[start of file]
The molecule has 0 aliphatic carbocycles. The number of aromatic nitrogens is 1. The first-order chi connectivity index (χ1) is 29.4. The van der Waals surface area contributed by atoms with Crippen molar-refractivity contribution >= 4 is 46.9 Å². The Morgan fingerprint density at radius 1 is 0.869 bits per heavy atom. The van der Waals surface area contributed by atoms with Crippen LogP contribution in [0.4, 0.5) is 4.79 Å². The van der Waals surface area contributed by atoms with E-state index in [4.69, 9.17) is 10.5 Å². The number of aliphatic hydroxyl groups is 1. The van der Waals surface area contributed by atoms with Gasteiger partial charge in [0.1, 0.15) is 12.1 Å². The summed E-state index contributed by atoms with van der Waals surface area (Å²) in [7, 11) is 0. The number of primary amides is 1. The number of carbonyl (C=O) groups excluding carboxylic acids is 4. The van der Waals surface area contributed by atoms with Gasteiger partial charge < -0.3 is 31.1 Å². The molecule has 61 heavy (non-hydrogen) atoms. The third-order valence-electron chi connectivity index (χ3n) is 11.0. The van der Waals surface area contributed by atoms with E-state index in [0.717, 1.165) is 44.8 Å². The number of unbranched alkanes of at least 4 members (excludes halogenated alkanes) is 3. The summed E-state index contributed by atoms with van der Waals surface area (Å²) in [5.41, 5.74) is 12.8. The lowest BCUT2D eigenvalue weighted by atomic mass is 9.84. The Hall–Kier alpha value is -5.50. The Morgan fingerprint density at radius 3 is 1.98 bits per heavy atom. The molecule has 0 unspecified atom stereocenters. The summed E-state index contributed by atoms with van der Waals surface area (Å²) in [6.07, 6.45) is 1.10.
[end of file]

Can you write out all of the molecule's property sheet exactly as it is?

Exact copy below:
The molecule has 0 aliphatic carbocycles. The number of aromatic nitrogens is 1. The first-order chi connectivity index (χ1) is 29.4. The van der Waals surface area contributed by atoms with Crippen molar-refractivity contribution >= 4 is 46.9 Å². The Morgan fingerprint density at radius 1 is 0.869 bits per heavy atom. The van der Waals surface area contributed by atoms with Crippen LogP contribution in [0.4, 0.5) is 4.79 Å². The van der Waals surface area contributed by atoms with E-state index in [4.69, 9.17) is 10.5 Å². The number of aliphatic hydroxyl groups is 1. The van der Waals surface area contributed by atoms with Gasteiger partial charge in [0.1, 0.15) is 12.1 Å². The summed E-state index contributed by atoms with van der Waals surface area (Å²) in [7, 11) is 0. The number of primary amides is 1. The number of carbonyl (C=O) groups excluding carboxylic acids is 4. The van der Waals surface area contributed by atoms with Gasteiger partial charge < -0.3 is 31.1 Å². The molecule has 61 heavy (non-hydrogen) atoms. The third-order valence-electron chi connectivity index (χ3n) is 11.0. The van der Waals surface area contributed by atoms with E-state index in [0.717, 1.165) is 44.8 Å². The number of unbranched alkanes of at least 4 members (excludes halogenated alkanes) is 3. The summed E-state index contributed by atoms with van der Waals surface area (Å²) in [5.41, 5.74) is 12.8. The lowest BCUT2D eigenvalue weighted by atomic mass is 9.84. The Hall–Kier alpha value is -5.50. The Morgan fingerprint density at radius 3 is 1.98 bits per heavy atom. The molecule has 0 unspecified atom stereocenters. The summed E-state index contributed by atoms with van der Waals surface area (Å²) in [6.07, 6.45) is 1.10.